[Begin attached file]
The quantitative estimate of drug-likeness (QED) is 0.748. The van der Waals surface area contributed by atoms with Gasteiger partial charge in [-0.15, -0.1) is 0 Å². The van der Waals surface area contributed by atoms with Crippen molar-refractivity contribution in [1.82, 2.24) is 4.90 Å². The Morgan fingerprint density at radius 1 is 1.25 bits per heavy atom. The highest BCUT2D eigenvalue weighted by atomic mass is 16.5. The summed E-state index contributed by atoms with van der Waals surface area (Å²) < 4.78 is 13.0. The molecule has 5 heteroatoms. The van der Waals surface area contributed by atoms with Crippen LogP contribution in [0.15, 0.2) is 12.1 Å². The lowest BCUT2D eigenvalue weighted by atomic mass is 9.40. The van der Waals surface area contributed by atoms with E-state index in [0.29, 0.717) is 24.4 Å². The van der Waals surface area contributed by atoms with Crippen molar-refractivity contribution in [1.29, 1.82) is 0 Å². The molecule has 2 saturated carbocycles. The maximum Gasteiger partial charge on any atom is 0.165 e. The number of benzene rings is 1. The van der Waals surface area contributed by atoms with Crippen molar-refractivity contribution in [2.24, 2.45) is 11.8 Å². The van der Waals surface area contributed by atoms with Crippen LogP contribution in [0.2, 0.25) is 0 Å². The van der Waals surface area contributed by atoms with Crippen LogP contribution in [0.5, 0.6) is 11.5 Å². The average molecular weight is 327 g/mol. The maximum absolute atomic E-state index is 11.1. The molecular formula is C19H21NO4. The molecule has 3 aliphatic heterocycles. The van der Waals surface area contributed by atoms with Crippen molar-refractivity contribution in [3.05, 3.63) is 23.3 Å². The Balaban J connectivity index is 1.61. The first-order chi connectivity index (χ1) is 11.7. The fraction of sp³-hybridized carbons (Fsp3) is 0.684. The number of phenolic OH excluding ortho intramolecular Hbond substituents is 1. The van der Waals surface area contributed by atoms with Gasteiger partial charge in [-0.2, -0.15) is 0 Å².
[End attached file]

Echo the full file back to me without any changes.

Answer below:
The quantitative estimate of drug-likeness (QED) is 0.748. The van der Waals surface area contributed by atoms with Gasteiger partial charge in [-0.15, -0.1) is 0 Å². The van der Waals surface area contributed by atoms with Crippen molar-refractivity contribution in [1.82, 2.24) is 4.90 Å². The Morgan fingerprint density at radius 1 is 1.25 bits per heavy atom. The highest BCUT2D eigenvalue weighted by atomic mass is 16.5. The summed E-state index contributed by atoms with van der Waals surface area (Å²) < 4.78 is 13.0. The molecule has 5 heteroatoms. The van der Waals surface area contributed by atoms with Crippen LogP contribution in [0.15, 0.2) is 12.1 Å². The lowest BCUT2D eigenvalue weighted by atomic mass is 9.40. The van der Waals surface area contributed by atoms with E-state index in [0.29, 0.717) is 24.4 Å². The van der Waals surface area contributed by atoms with Crippen molar-refractivity contribution in [1.29, 1.82) is 0 Å². The molecule has 2 saturated carbocycles. The maximum Gasteiger partial charge on any atom is 0.165 e. The number of benzene rings is 1. The van der Waals surface area contributed by atoms with Crippen molar-refractivity contribution in [2.24, 2.45) is 11.8 Å². The van der Waals surface area contributed by atoms with Crippen LogP contribution in [0.2, 0.25) is 0 Å². The van der Waals surface area contributed by atoms with Crippen LogP contribution in [0.5, 0.6) is 11.5 Å². The average molecular weight is 327 g/mol. The maximum absolute atomic E-state index is 11.1. The molecular formula is C19H21NO4. The molecule has 3 aliphatic heterocycles. The van der Waals surface area contributed by atoms with Crippen molar-refractivity contribution in [3.05, 3.63) is 23.3 Å². The Balaban J connectivity index is 1.61. The first-order chi connectivity index (χ1) is 11.7. The fraction of sp³-hybridized carbons (Fsp3) is 0.684. The number of phenolic OH excluding ortho intramolecular Hbond substituents is 1. The van der Waals surface area contributed by atoms with Gasteiger partial charge in [-0.2, -0.15) is 0 Å².